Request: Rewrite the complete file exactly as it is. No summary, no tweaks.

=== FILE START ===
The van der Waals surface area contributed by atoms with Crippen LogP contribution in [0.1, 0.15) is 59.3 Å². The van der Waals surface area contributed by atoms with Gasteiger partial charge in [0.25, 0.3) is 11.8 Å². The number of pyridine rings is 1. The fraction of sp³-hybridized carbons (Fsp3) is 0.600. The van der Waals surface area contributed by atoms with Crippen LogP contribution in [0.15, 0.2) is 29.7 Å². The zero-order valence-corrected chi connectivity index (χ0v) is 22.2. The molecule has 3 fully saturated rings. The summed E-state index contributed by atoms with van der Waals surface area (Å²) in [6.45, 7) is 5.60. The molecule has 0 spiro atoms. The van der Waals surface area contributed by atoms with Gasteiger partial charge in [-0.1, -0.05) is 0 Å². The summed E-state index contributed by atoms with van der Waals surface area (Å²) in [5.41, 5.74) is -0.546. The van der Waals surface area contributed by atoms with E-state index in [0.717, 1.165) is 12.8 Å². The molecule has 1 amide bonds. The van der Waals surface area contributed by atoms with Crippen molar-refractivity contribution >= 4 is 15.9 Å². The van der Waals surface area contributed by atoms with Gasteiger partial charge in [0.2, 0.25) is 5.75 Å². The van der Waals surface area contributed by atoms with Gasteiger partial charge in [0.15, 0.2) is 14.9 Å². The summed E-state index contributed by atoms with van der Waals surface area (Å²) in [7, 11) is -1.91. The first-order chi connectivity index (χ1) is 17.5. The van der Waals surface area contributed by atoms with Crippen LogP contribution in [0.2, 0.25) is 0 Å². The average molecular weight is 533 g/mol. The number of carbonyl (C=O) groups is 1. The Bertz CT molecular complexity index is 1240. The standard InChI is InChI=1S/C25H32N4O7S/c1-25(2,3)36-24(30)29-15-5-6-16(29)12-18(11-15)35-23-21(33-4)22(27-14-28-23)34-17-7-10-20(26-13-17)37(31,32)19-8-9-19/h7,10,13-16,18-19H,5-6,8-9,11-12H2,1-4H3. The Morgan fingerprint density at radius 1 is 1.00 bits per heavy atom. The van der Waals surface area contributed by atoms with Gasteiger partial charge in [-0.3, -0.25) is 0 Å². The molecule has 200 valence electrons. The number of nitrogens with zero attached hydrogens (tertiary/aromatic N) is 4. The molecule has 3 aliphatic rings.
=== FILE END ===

The van der Waals surface area contributed by atoms with Crippen LogP contribution in [0.1, 0.15) is 59.3 Å². The van der Waals surface area contributed by atoms with Gasteiger partial charge in [0.25, 0.3) is 11.8 Å². The number of pyridine rings is 1. The fraction of sp³-hybridized carbons (Fsp3) is 0.600. The van der Waals surface area contributed by atoms with Crippen LogP contribution in [0.15, 0.2) is 29.7 Å². The zero-order valence-corrected chi connectivity index (χ0v) is 22.2. The molecule has 3 fully saturated rings. The summed E-state index contributed by atoms with van der Waals surface area (Å²) in [6.45, 7) is 5.60. The molecule has 0 spiro atoms. The van der Waals surface area contributed by atoms with Gasteiger partial charge in [-0.1, -0.05) is 0 Å². The summed E-state index contributed by atoms with van der Waals surface area (Å²) in [5.41, 5.74) is -0.546. The van der Waals surface area contributed by atoms with E-state index in [0.717, 1.165) is 12.8 Å². The molecule has 1 amide bonds. The van der Waals surface area contributed by atoms with Crippen molar-refractivity contribution >= 4 is 15.9 Å². The van der Waals surface area contributed by atoms with Gasteiger partial charge in [0.2, 0.25) is 5.75 Å². The van der Waals surface area contributed by atoms with Gasteiger partial charge in [0.15, 0.2) is 14.9 Å². The summed E-state index contributed by atoms with van der Waals surface area (Å²) in [7, 11) is -1.91. The first-order chi connectivity index (χ1) is 17.5. The van der Waals surface area contributed by atoms with Crippen LogP contribution in [0.2, 0.25) is 0 Å². The average molecular weight is 533 g/mol. The number of carbonyl (C=O) groups is 1. The Bertz CT molecular complexity index is 1240. The standard InChI is InChI=1S/C25H32N4O7S/c1-25(2,3)36-24(30)29-15-5-6-16(29)12-18(11-15)35-23-21(33-4)22(27-14-28-23)34-17-7-10-20(26-13-17)37(31,32)19-8-9-19/h7,10,13-16,18-19H,5-6,8-9,11-12H2,1-4H3. The Morgan fingerprint density at radius 1 is 1.00 bits per heavy atom. The van der Waals surface area contributed by atoms with Gasteiger partial charge in [-0.3, -0.25) is 0 Å². The molecule has 200 valence electrons. The number of nitrogens with zero attached hydrogens (tertiary/aromatic N) is 4. The molecule has 3 aliphatic rings.